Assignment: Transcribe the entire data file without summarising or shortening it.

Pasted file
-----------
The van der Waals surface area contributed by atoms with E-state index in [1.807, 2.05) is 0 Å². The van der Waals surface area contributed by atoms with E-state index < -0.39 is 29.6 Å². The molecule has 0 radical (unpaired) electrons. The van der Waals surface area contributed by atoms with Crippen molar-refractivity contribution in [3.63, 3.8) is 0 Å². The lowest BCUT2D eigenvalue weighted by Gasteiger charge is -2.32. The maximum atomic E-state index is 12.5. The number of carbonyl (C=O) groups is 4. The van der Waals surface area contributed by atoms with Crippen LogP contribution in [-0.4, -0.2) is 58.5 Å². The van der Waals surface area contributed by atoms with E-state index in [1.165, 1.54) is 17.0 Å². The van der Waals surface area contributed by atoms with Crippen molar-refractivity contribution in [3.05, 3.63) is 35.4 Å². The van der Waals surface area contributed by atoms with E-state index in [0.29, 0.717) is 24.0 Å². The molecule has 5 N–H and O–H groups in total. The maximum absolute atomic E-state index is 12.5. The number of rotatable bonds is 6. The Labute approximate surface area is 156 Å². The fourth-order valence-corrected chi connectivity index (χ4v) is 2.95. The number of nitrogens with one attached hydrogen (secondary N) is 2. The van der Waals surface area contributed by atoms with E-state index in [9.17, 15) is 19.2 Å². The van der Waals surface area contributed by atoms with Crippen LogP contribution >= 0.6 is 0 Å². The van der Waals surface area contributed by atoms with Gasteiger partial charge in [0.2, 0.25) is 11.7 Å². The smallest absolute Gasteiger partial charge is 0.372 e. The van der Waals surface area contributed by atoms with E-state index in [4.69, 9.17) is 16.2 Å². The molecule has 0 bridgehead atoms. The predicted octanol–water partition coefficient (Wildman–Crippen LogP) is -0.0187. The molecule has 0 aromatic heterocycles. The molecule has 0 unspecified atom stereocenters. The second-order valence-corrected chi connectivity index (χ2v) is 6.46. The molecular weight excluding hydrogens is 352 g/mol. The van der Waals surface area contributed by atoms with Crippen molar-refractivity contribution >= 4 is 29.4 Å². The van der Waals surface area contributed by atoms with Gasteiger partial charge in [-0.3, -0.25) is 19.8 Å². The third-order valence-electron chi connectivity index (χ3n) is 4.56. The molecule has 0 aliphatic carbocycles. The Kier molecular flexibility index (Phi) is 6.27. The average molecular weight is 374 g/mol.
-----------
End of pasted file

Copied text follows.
The van der Waals surface area contributed by atoms with E-state index in [1.807, 2.05) is 0 Å². The van der Waals surface area contributed by atoms with E-state index < -0.39 is 29.6 Å². The molecule has 0 radical (unpaired) electrons. The van der Waals surface area contributed by atoms with Crippen molar-refractivity contribution in [3.63, 3.8) is 0 Å². The lowest BCUT2D eigenvalue weighted by Gasteiger charge is -2.32. The maximum atomic E-state index is 12.5. The number of carbonyl (C=O) groups is 4. The van der Waals surface area contributed by atoms with Crippen LogP contribution in [-0.4, -0.2) is 58.5 Å². The van der Waals surface area contributed by atoms with E-state index in [1.165, 1.54) is 17.0 Å². The van der Waals surface area contributed by atoms with Crippen molar-refractivity contribution in [3.05, 3.63) is 35.4 Å². The van der Waals surface area contributed by atoms with E-state index in [0.29, 0.717) is 24.0 Å². The molecule has 5 N–H and O–H groups in total. The maximum absolute atomic E-state index is 12.5. The number of rotatable bonds is 6. The Labute approximate surface area is 156 Å². The fourth-order valence-corrected chi connectivity index (χ4v) is 2.95. The number of nitrogens with one attached hydrogen (secondary N) is 2. The van der Waals surface area contributed by atoms with E-state index in [9.17, 15) is 19.2 Å². The van der Waals surface area contributed by atoms with Crippen LogP contribution >= 0.6 is 0 Å². The van der Waals surface area contributed by atoms with Gasteiger partial charge in [0.2, 0.25) is 11.7 Å². The smallest absolute Gasteiger partial charge is 0.372 e. The van der Waals surface area contributed by atoms with E-state index in [4.69, 9.17) is 16.2 Å². The molecule has 0 bridgehead atoms. The predicted octanol–water partition coefficient (Wildman–Crippen LogP) is -0.0187. The molecule has 0 aromatic heterocycles. The molecule has 0 unspecified atom stereocenters. The second-order valence-corrected chi connectivity index (χ2v) is 6.46. The molecular weight excluding hydrogens is 352 g/mol. The van der Waals surface area contributed by atoms with Crippen molar-refractivity contribution >= 4 is 29.4 Å². The van der Waals surface area contributed by atoms with Gasteiger partial charge in [-0.3, -0.25) is 19.8 Å². The third-order valence-electron chi connectivity index (χ3n) is 4.56. The molecule has 0 aliphatic carbocycles. The Kier molecular flexibility index (Phi) is 6.27. The average molecular weight is 374 g/mol.